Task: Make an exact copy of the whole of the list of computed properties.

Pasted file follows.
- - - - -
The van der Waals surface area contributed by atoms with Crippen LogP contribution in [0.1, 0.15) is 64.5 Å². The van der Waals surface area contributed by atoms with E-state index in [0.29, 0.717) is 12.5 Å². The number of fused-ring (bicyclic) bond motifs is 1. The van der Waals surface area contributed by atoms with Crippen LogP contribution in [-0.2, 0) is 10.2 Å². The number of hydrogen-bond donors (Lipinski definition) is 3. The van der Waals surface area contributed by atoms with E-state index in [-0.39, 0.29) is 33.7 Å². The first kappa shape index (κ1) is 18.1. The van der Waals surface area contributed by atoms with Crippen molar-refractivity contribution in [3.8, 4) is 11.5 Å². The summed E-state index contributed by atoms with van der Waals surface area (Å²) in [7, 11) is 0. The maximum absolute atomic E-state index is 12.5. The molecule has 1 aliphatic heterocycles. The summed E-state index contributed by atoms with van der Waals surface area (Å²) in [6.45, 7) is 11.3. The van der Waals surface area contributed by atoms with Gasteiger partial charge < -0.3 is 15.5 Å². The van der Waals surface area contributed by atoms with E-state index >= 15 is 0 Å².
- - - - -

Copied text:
The van der Waals surface area contributed by atoms with Crippen LogP contribution in [0.1, 0.15) is 64.5 Å². The van der Waals surface area contributed by atoms with E-state index in [0.29, 0.717) is 12.5 Å². The number of fused-ring (bicyclic) bond motifs is 1. The van der Waals surface area contributed by atoms with Crippen LogP contribution in [-0.2, 0) is 10.2 Å². The number of hydrogen-bond donors (Lipinski definition) is 3. The van der Waals surface area contributed by atoms with E-state index in [-0.39, 0.29) is 33.7 Å². The first kappa shape index (κ1) is 18.1. The van der Waals surface area contributed by atoms with Crippen molar-refractivity contribution in [3.8, 4) is 11.5 Å². The summed E-state index contributed by atoms with van der Waals surface area (Å²) in [7, 11) is 0. The maximum absolute atomic E-state index is 12.5. The molecule has 1 aliphatic heterocycles. The summed E-state index contributed by atoms with van der Waals surface area (Å²) in [6.45, 7) is 11.3. The van der Waals surface area contributed by atoms with Gasteiger partial charge < -0.3 is 15.5 Å². The van der Waals surface area contributed by atoms with E-state index >= 15 is 0 Å².